Republican Sen. Bob Corker said Wednesday he had signed the GOP’s budget resolution after spending the early part of the week as his party’s lone holdout, clearing the way for each chamber to approve the blueprint.
Mr. Corker, of Tennessee, had complained about “gimmicks” in the final conference report hammered out behind closed doors, and the standoff threatened to delay GOP plans to vote on the budget resolution this week as it takes up actual spending bills.
“There is no question this budget is far from perfect, but it is some progress since it has been a long time since the Congress has completed this basic part of governing,” Mr. Corker said. “I have had conversations on both sides of the Capitol laying out what I believe we need to do to prepare for next year’s budget process so that we can make much greater progress toward addressing the tremendous fiscal challenges our country faces.”
The Tennessee lawmaker said one reason he wavered on the deal is because it uses Changes in Mandatory Programs, or CHIMPS, which delay mandatory spending to free up money for other priorities. Critics say it is a phony maneuver that simply delays budgetary pain or results in no actual savings.
Aides said draft conference budget report would for the first time limit the use of CHIMPS in the appropriations process, aides said, capping their use at $19 billion in each of the first two years and then phasing them out.
House Appropriations Chairman Hal Rogers, Kentucky Republican, has said CHIMPS provide needed flexibility under tight budget caps, and eliminating them could derail the spending process.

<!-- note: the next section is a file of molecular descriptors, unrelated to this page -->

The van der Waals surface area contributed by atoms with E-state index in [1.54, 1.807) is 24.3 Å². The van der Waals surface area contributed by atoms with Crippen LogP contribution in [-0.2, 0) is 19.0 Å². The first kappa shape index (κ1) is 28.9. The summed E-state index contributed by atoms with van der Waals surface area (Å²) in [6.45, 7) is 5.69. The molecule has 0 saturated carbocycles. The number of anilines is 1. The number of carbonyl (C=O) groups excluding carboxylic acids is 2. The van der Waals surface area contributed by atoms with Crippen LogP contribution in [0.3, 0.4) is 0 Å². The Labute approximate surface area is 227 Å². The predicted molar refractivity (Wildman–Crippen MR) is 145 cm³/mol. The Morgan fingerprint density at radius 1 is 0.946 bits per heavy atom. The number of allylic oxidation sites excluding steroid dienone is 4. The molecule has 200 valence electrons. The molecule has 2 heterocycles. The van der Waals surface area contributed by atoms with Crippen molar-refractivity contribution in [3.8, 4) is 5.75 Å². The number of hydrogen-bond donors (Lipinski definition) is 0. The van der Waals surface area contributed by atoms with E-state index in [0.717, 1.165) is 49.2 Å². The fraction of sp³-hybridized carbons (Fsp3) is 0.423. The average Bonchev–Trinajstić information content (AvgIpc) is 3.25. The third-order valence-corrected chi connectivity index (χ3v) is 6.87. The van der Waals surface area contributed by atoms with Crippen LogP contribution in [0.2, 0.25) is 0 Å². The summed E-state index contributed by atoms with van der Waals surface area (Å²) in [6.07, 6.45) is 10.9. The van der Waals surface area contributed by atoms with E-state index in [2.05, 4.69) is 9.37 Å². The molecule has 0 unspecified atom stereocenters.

A spokesman for Majority Leader Kevin McCarthy, California Republican, said the House will vote on the budget resolution Friday, and Senate Majority Leader Mitch McConnell has said he wants to take up the resolution this week.
Mr. Corker downplayed suggestions his holdout status was related to his attempts to corral GOP senators in support of his bipartisan bill to review an emerging nuclear deal with Iran, without saddling it with too many amendments. Late Tuesday, Mr. Corker said his bill had enough sponsors to override a presidential veto.
Democrats, meanwhile, are deeply unimpressed with the budget deal, saying it harms the middle class and uses gimmicks to boost defense spending without adding funds for domestic programs.
President Obama has threaded to veto the two appropriations bill that have made it out of committee and will hit the House floor Wednesday, saying he wants to lift the so-called sequester caps the parties agreed to in 2011.
“The Republican budget isn’t worth the paper it’s written on. It’s gonna go nowhere,” Senate Minority Leader Harry Reid, Nevada Democrat, said.